Your kidneys perform an important function in your body. All the blood in your body passes through your kidneys several times a day. Your kidneys filter your blood and remove waste, and salt, water, and minerals are adjusted if needed.
Kidney disease, also called chronic kidney failure, is the gradual loss of this key kidney function. If your kidneys are damaged, dangerous levels of fluid and wastes can build up in your body and lead to heart problems, an increased risk of other diseases. Irreversible kidney damage may cause you to have to undergo a kidney transplant.
What is kidney disease?
Chronic kidney disease means your kidneys are damaged and can’t filter blood the way they should. This leads to waste building up in your body and complications such as high blood pressure, anaemia, and heart and blood vessel disease.
The damage to your kidneys happens slowly over a long period, for that reason, there are few signs or symptoms during the early stages of kidney disease. Sometimes chronic kidney disease may not even become apparent until your kidney function is significantly impaired. It is therefore important that you visit your doctor for check-ups regularly.
If you have advanced chronic kidney disease, the symptoms will include:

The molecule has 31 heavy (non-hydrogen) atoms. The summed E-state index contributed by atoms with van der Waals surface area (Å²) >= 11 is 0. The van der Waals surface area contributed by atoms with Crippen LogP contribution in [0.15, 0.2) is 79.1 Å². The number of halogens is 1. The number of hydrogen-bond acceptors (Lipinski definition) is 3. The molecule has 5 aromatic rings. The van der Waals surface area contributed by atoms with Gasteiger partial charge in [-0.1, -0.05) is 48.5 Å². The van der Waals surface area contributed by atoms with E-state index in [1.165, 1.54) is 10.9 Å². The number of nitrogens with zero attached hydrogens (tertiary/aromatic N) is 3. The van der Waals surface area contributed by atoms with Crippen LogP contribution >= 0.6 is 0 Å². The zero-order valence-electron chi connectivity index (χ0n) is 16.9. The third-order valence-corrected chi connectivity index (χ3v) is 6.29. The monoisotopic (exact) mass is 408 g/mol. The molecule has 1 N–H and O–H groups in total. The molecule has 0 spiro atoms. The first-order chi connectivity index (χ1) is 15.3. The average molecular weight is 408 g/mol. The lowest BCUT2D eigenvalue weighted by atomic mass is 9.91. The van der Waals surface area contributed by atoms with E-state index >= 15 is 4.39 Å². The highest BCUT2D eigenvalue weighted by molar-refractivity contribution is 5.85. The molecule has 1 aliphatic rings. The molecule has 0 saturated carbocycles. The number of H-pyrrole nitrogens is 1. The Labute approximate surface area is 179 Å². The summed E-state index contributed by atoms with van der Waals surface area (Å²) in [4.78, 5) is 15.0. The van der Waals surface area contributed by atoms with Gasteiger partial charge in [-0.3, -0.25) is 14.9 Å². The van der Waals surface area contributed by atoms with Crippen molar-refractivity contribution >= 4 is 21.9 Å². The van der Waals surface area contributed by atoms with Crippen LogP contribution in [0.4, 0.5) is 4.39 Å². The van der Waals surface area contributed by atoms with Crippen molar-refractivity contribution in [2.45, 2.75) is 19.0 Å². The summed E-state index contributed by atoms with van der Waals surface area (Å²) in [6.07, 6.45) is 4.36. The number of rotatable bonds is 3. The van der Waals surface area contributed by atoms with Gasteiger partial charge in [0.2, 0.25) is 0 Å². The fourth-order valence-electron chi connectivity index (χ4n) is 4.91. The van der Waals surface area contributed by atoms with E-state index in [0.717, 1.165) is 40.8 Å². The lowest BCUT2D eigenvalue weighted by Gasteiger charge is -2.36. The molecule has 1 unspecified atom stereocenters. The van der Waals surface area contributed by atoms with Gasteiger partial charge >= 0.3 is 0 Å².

- chest pain
- dry skin
- itching or numbness
- feeling tired
- increased or decreased urination
- loss of appetite
- muscle cramps
- shortness of breath
- sleep problems
- trouble concentrating
- weight loss
People with chronic kidney disease can also develop anaemia, bone disease, and malnutrition.
What causes chronic kidney disease?
Diseases and conditions that cause chronic kidney disease include:
- Type 1 or type 2 diabetes
- High blood pressure
- Glomerulonephritis an inflammation of the kidney's filtering units (glomeruli)
- Interstitial nephritis, an inflammation of the kidney's tubules and surrounding structures
- Polycystic kidney disease
- Continued obstruction of the urinary tract, from conditions such as enlarged prostate, kidney stones and some cancers
- Vesicoureteral reflux, a condition that causes urine to back up into your kidneys
- Recurrent kidney infection also called pyelonephritis
People who are most at risk of getting kidney disease include:
- Those with diabetes mellitus and hypertension.
- Individuals who are obese or smoke.
- Individuals over 50 years of age.
- Individuals with a family history diabetes mellitus, hypertension and kidney disease.
- Patients with a presence of other kidney diseases.
How to prevent kidney disease
Maintaining a healthy lifestyle will help you prevent kidney disease. This includes:
- Reduction of high blood pressure.
- Control of glucose, blood lipids, and anemia.
- Stop smoking.
- Increase your physical activity.
- Maintain healthy body weight.
- Eating healthy.
- Receiving the appropriate treatment from your doctor.
Kidney Awareness Week
Kidney Awareness Week from 2 to 6 September highlights the importance to have one’s kidney functions checked early before chronic kidney disease sets in. According to the National Kidney Foundation of South Africa, kidney failure in South African adults is mainly due to inherited Hypertension (60-65%) or Type 2 Diabetes (another 20-25%). Both diseases can be prevented, diagnosed early and properly treated.
For more information
To find out more about kidney disease visit the National Kidney Foundation website.